Sochi, Russia (SportsNetwork.com) - It was finally time for Meryl Davis and Charlie White at the Olympics.
The two-time world champion Americans won ice dancing gold Monday at the Sochi Games, edging defending Olympic champions Tessa Virtue and Scott Moir of Canada.
Davis and White earned silver four years ago in Vancouver, finishing behind their practice partners, and on Monday became the first Americans to win the ice dancing Olympic championship.
Skating last on Monday after winning the short dance on Sunday with a record score of 78.89, Davis and White were brilliant again on Monday and skated effortlessly, winning the free dance with a score of 116.63 for a two-day total of 195.52.
Virtue and Moir started the free dance in second place and took the ice first among the contending couples. A flawless performance gave them 114.66 points in the free dance and a combined total of 190.99.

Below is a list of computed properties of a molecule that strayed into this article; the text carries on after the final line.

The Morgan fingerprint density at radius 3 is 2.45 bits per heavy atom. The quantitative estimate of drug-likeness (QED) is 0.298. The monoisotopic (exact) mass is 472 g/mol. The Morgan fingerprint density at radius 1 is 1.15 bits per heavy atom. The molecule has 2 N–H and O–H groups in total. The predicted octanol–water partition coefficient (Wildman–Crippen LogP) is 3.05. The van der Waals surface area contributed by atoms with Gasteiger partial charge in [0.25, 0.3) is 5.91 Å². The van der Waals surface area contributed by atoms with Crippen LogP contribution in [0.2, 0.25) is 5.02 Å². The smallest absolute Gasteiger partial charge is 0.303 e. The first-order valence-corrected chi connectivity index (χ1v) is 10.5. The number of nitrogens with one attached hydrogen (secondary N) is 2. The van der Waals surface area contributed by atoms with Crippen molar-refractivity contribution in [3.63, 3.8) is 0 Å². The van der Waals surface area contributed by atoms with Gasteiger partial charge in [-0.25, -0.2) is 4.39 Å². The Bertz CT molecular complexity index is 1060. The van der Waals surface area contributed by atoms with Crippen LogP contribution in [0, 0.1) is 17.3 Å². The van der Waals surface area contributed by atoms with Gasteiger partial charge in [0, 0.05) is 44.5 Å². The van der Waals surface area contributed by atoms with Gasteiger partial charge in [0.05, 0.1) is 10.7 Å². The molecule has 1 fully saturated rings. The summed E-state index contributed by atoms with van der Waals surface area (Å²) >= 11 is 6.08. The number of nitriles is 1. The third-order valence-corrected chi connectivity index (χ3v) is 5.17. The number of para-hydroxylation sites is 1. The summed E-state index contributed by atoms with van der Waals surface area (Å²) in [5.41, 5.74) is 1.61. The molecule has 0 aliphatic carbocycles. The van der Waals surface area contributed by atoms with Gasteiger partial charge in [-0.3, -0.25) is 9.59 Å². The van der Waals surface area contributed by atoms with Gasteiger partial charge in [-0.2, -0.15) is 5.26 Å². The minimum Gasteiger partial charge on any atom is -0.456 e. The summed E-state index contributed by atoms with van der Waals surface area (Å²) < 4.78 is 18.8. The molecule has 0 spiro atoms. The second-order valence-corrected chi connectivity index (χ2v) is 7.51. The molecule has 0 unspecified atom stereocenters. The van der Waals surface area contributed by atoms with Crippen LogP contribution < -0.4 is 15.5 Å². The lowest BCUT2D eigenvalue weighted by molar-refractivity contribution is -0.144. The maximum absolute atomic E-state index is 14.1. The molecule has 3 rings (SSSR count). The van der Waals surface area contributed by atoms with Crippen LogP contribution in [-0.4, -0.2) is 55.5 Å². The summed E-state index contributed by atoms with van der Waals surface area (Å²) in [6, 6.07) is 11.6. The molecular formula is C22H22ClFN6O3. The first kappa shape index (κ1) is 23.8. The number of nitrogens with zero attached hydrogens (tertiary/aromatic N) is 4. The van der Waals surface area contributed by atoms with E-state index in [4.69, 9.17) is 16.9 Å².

The bronze went to the Russian duo of Elena Ilinykh and Nikita Katsalapov, who electrified the home crowd with a dynamic skate to "Swan Lake." Ilinykh and Katsalapov earned a free dance score of 110.44 for a total of 183.48.
France's Nathalie Pechalat and Fabian Bourzat finished fourth overall with a two-day total of 177.22, while Ekaterina Bobrova and Dmitri Soloviev were next at 172.92.
Bobrova and Soloviev, 2013 world bronze medalists, had the unenviable task of skating after Ilinykh and Katsalapov and simply could not match their countrymates.
Ice dancing competition over the past four years has simply come down to the two couples from North America.
In addition to the gold medal four years ago, Virtue and Moir captured the world title in 2010 and 2012. Davis and White finished behind the Canadian duo at the '10 and '12 worlds, while finishing ahead of them for world gold in 2011 and 2013.
The United States had never won gold in the competition, which made its Olympic debut at the 1976 Innsbruck Games. In addition to the silver won by Davis and White four years ago, the tandem of Tanith Belbin and Benjamin Agosto captured silver in 2006 and the team of Colleen O'Connor and James Millns won bronze in 1976.